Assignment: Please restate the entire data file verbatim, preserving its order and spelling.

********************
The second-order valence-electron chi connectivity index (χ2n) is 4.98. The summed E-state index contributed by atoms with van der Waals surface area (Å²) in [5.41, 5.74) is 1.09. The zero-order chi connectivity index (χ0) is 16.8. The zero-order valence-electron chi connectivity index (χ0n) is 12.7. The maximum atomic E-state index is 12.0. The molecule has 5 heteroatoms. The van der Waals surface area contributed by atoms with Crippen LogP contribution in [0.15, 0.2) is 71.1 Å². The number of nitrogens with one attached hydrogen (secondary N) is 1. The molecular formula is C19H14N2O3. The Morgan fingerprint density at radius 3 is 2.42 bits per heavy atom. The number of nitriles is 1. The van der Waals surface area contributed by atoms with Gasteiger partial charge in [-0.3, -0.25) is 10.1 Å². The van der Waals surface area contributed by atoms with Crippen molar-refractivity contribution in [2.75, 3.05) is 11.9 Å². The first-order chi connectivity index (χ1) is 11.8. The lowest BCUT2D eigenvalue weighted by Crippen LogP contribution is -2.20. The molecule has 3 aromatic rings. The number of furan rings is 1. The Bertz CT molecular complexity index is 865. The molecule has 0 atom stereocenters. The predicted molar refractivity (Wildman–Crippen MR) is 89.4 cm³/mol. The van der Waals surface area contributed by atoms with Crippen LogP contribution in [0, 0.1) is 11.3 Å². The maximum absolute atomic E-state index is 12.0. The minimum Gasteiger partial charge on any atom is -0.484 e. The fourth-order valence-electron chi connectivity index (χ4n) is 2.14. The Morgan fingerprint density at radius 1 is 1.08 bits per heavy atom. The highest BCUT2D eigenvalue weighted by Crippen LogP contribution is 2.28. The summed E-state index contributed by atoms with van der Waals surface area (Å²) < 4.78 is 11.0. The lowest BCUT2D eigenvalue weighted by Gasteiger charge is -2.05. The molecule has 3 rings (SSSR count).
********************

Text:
The second-order valence-electron chi connectivity index (χ2n) is 4.98. The summed E-state index contributed by atoms with van der Waals surface area (Å²) in [5.41, 5.74) is 1.09. The zero-order chi connectivity index (χ0) is 16.8. The zero-order valence-electron chi connectivity index (χ0n) is 12.7. The maximum atomic E-state index is 12.0. The molecule has 5 heteroatoms. The van der Waals surface area contributed by atoms with Crippen LogP contribution in [0.15, 0.2) is 71.1 Å². The number of nitrogens with one attached hydrogen (secondary N) is 1. The molecular formula is C19H14N2O3. The Morgan fingerprint density at radius 3 is 2.42 bits per heavy atom. The number of nitriles is 1. The van der Waals surface area contributed by atoms with Gasteiger partial charge in [-0.3, -0.25) is 10.1 Å². The van der Waals surface area contributed by atoms with Crippen molar-refractivity contribution in [2.75, 3.05) is 11.9 Å². The first-order chi connectivity index (χ1) is 11.8. The lowest BCUT2D eigenvalue weighted by Crippen LogP contribution is -2.20. The molecule has 3 aromatic rings. The number of furan rings is 1. The Bertz CT molecular complexity index is 865. The molecule has 0 atom stereocenters. The predicted molar refractivity (Wildman–Crippen MR) is 89.4 cm³/mol. The van der Waals surface area contributed by atoms with Crippen LogP contribution in [0, 0.1) is 11.3 Å². The maximum absolute atomic E-state index is 12.0. The minimum Gasteiger partial charge on any atom is -0.484 e. The fourth-order valence-electron chi connectivity index (χ4n) is 2.14. The Morgan fingerprint density at radius 1 is 1.08 bits per heavy atom. The highest BCUT2D eigenvalue weighted by Crippen LogP contribution is 2.28. The summed E-state index contributed by atoms with van der Waals surface area (Å²) < 4.78 is 11.0. The lowest BCUT2D eigenvalue weighted by Gasteiger charge is -2.05. The molecule has 3 rings (SSSR count).